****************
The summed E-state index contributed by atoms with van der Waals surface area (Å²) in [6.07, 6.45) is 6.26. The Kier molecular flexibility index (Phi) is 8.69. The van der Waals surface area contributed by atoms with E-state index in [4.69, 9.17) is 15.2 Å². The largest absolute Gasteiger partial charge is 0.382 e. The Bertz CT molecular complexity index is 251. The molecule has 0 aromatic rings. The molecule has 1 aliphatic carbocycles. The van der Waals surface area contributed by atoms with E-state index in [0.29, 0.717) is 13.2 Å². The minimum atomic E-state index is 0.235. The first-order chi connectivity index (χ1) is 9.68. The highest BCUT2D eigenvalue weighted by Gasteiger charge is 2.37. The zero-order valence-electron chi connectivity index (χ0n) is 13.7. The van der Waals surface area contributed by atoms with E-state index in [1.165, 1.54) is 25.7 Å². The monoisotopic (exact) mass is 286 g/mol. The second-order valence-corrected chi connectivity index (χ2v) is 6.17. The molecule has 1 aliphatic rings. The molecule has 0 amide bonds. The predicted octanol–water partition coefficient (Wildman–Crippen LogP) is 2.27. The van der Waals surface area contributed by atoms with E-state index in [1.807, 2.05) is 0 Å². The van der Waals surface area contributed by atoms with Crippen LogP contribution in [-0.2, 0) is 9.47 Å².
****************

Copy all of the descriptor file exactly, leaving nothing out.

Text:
The summed E-state index contributed by atoms with van der Waals surface area (Å²) in [6.07, 6.45) is 6.26. The Kier molecular flexibility index (Phi) is 8.69. The van der Waals surface area contributed by atoms with E-state index in [4.69, 9.17) is 15.2 Å². The largest absolute Gasteiger partial charge is 0.382 e. The Bertz CT molecular complexity index is 251. The molecule has 0 aromatic rings. The molecule has 1 aliphatic carbocycles. The van der Waals surface area contributed by atoms with E-state index in [0.29, 0.717) is 13.2 Å². The minimum atomic E-state index is 0.235. The first-order chi connectivity index (χ1) is 9.68. The highest BCUT2D eigenvalue weighted by Gasteiger charge is 2.37. The zero-order valence-electron chi connectivity index (χ0n) is 13.7. The van der Waals surface area contributed by atoms with E-state index in [1.165, 1.54) is 25.7 Å². The monoisotopic (exact) mass is 286 g/mol. The second-order valence-corrected chi connectivity index (χ2v) is 6.17. The molecule has 1 aliphatic rings. The molecule has 0 amide bonds. The predicted octanol–water partition coefficient (Wildman–Crippen LogP) is 2.27. The van der Waals surface area contributed by atoms with E-state index in [1.807, 2.05) is 0 Å². The van der Waals surface area contributed by atoms with Crippen LogP contribution in [-0.2, 0) is 9.47 Å².